Over the last three decades, hundreds of systematic conservation planning (SCP) studies were produced, yet we have no reliable way of finding information on SCP methods, trends, and progress. In particular, the number of studies added to the marine SCP literature has increased exponentially over the past 10 years (Figure 1). This accelerating output of … Continue reading Research advances and gaps in marine planning: towards a global database in systematic conservation planning
When planning a marine reserve, the efficacy of different approaches should be assessed by their potential impact. This research (Smallhorn-West et al. 2018) predicted the impact, or recovery of target species biomass, for different marine reserve configurations in the Vava'u island group in the Kingdom of Tonga. Specifically, we asked whether the … Continue reading New paper: Predicted impact of community-based marine reserve design is comparable to a systematic approach
NESP Northern Australia Environmental Resources Hub’s project on multiple objective planning in northern Australia is guiding participatory scenario planning to construct and assess the outcomes of alternative development scenarios in the Fitzroy catchment, WA. The project’s planning team will meet three times to discuss possible development pathways for the Fitzroy catchment and their consequences. On July … Continue reading Stakeholders get together to think about the future of the Fitzroy River catchment, Kimberley, Western Australia
Marine protected areas (MPAs) are not always placed where they can maximise positive impacts on conservation and livelihoods. Whilst clear MPA guidelines are available that focus on biophysical criteria, less attention has been given to incorporating socioeconomic dimensions into the MPA planning process. A new paper, led by Me’ira Mizrahi and published in Society and … Continue reading New paper: a systematic review of the socioeconomic factors that influence how marine protected areas impact on ecosystems and livelihoods
The Society for Conservation Biology Oceania is hosting its 5th Oceania Congress for Conservation Biology in Wellington, New Zealand. The conference, which takes place from July 3-5 2018, is an opportunity for scientists, managers, students, and other conservation professionals to meet, discuss, and share new findings and opportunities to address conservation challenges. Four members of … Continue reading The Conservation Planning Group is heading to New Zealand!
Trust is an important element of social capital that is increasingly recognized as integral to effective natural resource management, yet the concept remains relatively unexplored in the environmental social sciences. In a new paper led by Tracy MacKeracher and co-authored by myself, Amy Diedrich and Nadine Marshall, we examined trust in the context of management of … Continue reading New paper: Who trusts whom in the Great Barrier Reef? Exploring trust and communication in natural resource management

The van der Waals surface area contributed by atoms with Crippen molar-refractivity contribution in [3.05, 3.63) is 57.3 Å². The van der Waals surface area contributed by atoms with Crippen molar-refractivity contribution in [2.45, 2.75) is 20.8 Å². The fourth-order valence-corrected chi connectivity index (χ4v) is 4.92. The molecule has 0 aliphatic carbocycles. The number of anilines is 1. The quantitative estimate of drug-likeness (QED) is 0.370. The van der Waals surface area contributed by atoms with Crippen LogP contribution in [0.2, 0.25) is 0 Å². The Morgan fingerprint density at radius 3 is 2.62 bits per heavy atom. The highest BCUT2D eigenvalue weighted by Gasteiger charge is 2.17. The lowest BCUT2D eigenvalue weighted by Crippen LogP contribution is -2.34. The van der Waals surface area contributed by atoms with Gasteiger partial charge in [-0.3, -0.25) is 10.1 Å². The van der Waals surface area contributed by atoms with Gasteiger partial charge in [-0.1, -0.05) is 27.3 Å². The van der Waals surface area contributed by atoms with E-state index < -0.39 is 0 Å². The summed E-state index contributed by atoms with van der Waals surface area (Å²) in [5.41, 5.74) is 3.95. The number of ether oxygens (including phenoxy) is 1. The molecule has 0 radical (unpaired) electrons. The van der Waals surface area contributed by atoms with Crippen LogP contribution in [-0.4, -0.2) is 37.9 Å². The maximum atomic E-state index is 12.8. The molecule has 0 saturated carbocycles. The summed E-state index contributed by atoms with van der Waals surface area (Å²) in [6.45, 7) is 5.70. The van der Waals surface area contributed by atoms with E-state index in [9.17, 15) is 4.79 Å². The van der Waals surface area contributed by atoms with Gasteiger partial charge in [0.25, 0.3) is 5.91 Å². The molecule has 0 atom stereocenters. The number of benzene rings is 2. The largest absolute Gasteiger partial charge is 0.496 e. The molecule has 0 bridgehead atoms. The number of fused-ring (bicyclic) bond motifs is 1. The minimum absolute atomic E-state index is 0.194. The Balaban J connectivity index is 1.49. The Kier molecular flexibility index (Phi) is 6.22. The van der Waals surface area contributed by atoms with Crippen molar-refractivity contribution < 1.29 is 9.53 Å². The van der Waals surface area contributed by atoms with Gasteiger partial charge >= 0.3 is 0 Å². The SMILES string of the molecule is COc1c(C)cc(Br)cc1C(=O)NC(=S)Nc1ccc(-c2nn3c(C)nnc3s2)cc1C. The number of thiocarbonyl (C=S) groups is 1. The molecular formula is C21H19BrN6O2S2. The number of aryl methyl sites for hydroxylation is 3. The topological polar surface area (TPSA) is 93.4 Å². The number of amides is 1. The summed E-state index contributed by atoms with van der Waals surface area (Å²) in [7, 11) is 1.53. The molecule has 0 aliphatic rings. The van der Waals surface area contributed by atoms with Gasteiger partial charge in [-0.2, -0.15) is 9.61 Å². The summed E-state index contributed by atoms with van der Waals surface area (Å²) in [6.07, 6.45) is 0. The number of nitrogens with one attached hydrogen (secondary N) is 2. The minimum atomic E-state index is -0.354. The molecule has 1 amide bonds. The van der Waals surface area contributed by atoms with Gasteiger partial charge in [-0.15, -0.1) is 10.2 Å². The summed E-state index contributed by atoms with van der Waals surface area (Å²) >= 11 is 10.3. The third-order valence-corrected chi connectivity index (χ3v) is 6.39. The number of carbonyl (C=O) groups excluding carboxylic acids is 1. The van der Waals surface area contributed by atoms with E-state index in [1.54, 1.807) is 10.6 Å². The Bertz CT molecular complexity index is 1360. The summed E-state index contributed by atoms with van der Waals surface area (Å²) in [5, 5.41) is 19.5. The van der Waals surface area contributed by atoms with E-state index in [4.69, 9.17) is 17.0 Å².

This week, members of The Conservation Planning Group will be travelling to the wonderful city of Kuching for the 5th International Marine Conservation Congress. The overall theme for this year's congress is set to be an exciting one: Making Marine Science Matter to stakeholders, policy makers, and practitioners for effective marine conservation. You can find details of … Continue reading The Conservation Planning Group go to IMCC5!
The extent to which systematic conservation plans have effectively influenced management remains elusive, particularly regarding our understanding of the factors contributing to successful implementation. Several scholars have argued there is an important gap between planning and doing, sometimes even referring to it as the implementation crisis in conservation planning. Irrespective of the nature and size … Continue reading Implementation strategies for systematic conservation planning
Aichi target 11 of the Convention on Biological Diversity calls for nations to protect 10% of their marine environment by 2020. However national progress towards to global conservation targets can only be assessed when the data employed are sound. This note recently published in the journal Marine Policy highlights the large-scale misrepresentation, by up to … Continue reading Large-scale misrepresentations of conservation progress in the South Pacific